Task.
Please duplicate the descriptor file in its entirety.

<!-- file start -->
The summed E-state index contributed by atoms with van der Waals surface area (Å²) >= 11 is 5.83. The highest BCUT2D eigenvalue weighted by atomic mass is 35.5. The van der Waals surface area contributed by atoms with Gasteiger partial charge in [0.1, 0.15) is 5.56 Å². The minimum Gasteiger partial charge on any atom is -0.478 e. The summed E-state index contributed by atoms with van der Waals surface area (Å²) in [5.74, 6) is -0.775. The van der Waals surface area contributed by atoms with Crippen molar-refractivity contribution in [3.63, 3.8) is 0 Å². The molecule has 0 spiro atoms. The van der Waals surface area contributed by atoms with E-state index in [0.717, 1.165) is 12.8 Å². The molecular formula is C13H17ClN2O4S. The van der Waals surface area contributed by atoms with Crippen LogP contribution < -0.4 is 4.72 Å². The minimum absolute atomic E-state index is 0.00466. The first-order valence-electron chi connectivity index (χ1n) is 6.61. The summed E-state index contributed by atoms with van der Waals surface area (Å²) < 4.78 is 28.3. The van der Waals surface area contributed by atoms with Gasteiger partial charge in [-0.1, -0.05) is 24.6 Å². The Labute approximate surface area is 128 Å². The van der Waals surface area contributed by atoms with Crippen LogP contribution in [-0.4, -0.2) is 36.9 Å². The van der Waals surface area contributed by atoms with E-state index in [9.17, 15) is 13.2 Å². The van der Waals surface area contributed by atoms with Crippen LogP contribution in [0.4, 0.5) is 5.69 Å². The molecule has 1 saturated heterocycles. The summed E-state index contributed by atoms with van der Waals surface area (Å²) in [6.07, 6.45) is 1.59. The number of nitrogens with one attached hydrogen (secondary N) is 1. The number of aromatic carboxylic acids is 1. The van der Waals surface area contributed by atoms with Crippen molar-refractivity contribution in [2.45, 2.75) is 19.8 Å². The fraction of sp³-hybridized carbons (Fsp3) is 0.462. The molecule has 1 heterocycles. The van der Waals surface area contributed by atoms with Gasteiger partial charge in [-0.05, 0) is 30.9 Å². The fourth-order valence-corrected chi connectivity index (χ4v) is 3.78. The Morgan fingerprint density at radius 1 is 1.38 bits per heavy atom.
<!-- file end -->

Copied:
The summed E-state index contributed by atoms with van der Waals surface area (Å²) >= 11 is 5.83. The highest BCUT2D eigenvalue weighted by atomic mass is 35.5. The van der Waals surface area contributed by atoms with Gasteiger partial charge in [0.1, 0.15) is 5.56 Å². The minimum Gasteiger partial charge on any atom is -0.478 e. The summed E-state index contributed by atoms with van der Waals surface area (Å²) in [5.74, 6) is -0.775. The van der Waals surface area contributed by atoms with Crippen molar-refractivity contribution in [3.63, 3.8) is 0 Å². The molecule has 0 spiro atoms. The van der Waals surface area contributed by atoms with E-state index in [0.717, 1.165) is 12.8 Å². The molecular formula is C13H17ClN2O4S. The van der Waals surface area contributed by atoms with Crippen LogP contribution < -0.4 is 4.72 Å². The minimum absolute atomic E-state index is 0.00466. The first-order valence-electron chi connectivity index (χ1n) is 6.61. The summed E-state index contributed by atoms with van der Waals surface area (Å²) < 4.78 is 28.3. The van der Waals surface area contributed by atoms with Gasteiger partial charge in [-0.1, -0.05) is 24.6 Å². The Labute approximate surface area is 128 Å². The van der Waals surface area contributed by atoms with Crippen LogP contribution in [-0.4, -0.2) is 36.9 Å². The van der Waals surface area contributed by atoms with E-state index in [9.17, 15) is 13.2 Å². The van der Waals surface area contributed by atoms with Crippen LogP contribution in [0.4, 0.5) is 5.69 Å². The molecule has 1 saturated heterocycles. The summed E-state index contributed by atoms with van der Waals surface area (Å²) in [6.07, 6.45) is 1.59. The number of nitrogens with one attached hydrogen (secondary N) is 1. The number of aromatic carboxylic acids is 1. The van der Waals surface area contributed by atoms with Crippen molar-refractivity contribution in [2.45, 2.75) is 19.8 Å². The fraction of sp³-hybridized carbons (Fsp3) is 0.462. The molecule has 1 heterocycles. The van der Waals surface area contributed by atoms with Gasteiger partial charge in [-0.05, 0) is 30.9 Å². The fourth-order valence-corrected chi connectivity index (χ4v) is 3.78. The Morgan fingerprint density at radius 1 is 1.38 bits per heavy atom.